Dogwood Bonsai Care guidelines
The dogwood thrives in full sun or partial shade with good air circulation. If the trees are not exposed to enough sunlight, they will produce less flowers. During the hottest weeks of summer it is advisable to provide some shade over midday and early afternoon. Dogwood species should be protected from stronger frost when they are planted in bonsai containers.
The dogwood bonsai tree should be watered thoroughly as soon as the soil gets dry. It does not like longer droughts or constant wetness. In winter it needs less water but should not dry out. Some dogwood species prefer neutral or slightly acidic pH values, but Cornus mas also tolerates alkaline water and soil. Continue reading about watering Bonsai trees.
WateringFree lecture from the Beginners Course
Use a solid organic fertilizer every month and / or a liquid fertilizer once a week during the growing season. If the leaves become pale, use a ferric fertilizer additionally.
The dogwood grows rather quickly and new shoots are allowed to extend to four or five nodes before they are cut back to one or two leaf pairs. Larger branches can be pruned after flowering. The younger branches and shoots of the dogwood can be carefully wired in autumn or winter to improve the branch lines. Guy wires are a good option for shaping the stiff older branches, if necessary. Continue reading about pruning Bonsai trees.
Dogwood trees should be repotted every two or three years in early spring with normal root-pruning. Older and larger specimen can be repotted in longer intervals. Use a well-draining standard soil mixture with a neutral or slightly acidic pH-value. Cornelian cherries, however, prefer a slightly alkaline growing medium, so you can add some lime stone gravel. Continue reading about repotting Bonsai trees.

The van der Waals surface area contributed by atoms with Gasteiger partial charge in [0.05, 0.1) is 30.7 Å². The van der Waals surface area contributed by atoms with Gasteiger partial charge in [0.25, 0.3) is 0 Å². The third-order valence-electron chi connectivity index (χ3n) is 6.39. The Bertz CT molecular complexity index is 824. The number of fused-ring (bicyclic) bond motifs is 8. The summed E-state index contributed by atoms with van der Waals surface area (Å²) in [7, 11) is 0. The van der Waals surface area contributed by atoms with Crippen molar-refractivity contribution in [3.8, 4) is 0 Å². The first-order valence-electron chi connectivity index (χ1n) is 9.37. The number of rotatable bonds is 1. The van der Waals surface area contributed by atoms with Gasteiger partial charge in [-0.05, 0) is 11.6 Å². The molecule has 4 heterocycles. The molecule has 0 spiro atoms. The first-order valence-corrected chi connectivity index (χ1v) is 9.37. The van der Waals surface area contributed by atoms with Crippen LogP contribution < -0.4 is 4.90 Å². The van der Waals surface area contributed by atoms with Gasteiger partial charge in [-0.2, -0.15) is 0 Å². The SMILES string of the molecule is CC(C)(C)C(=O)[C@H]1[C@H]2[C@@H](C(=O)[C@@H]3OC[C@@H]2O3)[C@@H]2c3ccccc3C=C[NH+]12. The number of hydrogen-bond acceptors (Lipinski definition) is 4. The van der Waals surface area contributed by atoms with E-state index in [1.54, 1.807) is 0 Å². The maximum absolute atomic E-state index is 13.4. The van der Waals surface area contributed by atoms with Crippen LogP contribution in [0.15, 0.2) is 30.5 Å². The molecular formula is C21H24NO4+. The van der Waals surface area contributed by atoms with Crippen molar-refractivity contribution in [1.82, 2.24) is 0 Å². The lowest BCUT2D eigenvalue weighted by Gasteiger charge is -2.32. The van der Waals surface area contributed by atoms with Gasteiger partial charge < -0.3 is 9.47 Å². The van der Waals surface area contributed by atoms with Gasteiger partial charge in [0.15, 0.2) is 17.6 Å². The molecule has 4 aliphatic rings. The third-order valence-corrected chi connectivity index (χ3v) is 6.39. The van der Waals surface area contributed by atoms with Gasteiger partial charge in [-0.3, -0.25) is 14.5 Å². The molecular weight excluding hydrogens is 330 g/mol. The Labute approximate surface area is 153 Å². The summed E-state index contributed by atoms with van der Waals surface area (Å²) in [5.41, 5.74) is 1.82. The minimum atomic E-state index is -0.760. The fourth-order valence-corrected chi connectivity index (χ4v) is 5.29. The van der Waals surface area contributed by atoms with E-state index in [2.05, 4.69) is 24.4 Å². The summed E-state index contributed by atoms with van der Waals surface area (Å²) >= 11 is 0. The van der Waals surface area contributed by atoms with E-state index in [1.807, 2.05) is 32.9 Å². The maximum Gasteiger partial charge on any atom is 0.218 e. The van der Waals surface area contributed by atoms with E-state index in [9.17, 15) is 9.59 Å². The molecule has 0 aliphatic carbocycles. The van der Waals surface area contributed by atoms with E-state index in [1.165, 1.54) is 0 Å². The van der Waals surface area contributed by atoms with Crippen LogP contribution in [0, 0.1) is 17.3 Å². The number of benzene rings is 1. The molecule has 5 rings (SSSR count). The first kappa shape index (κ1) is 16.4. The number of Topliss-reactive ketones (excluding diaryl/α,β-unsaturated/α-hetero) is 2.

Dogwoods can be propagated from seed in early spring (but cornelian cherry seeds need some frost and take two years to germinate) or from semi-hard cuttings in summer. Air-layering is also possible.
The dogwood bonsai tree can be attacked by aphids, wine weevil, caterpillars, anthracnose, leaf and flower blight, crown canker, grey mold, powdery mildew or leaf-spot fungus. Use a specific pesticide or ask a professional gardener for help in difficult cases. For more detailed information on these techniques, check out our Bonsai tree care section.
Dogwood Bonsai (Cornus Kousa, by Bonsai Plaza)
General information about the Dogwood Bonsai tree
Several species have small heads of inconspicuous flowers surrounded by white, pink or yellow petal-like bracts, while others have more open clusters of petal-bearing flowers. Stone fruits develop from the ovaries and the seeds are often distributed by birds or even monkeys in some countries.
Among the most popular dogwood species for bonsai are the European cornelian cherry (Cornus mas) with yellow flowers and edible oval red stone fruit, the very similar Asian cornelian cherry (Cornus officinalis), the common dogwood (Cornus sanguinea) with white flowers and round black berries, the Japanese dogwood (Cornus kousa) with flowers with four white bracts and round compound red berries, the flowering dogwood (Cornus florida) with four white, pink or red bracts and fruit clusters of up to ten drupes. Dogwood species are frost-hardy, but their roots need some protection from strong frost when they are planted in bonsai containers.
If you need help identifying your tree, take a look at our Bonsai tree identification guide.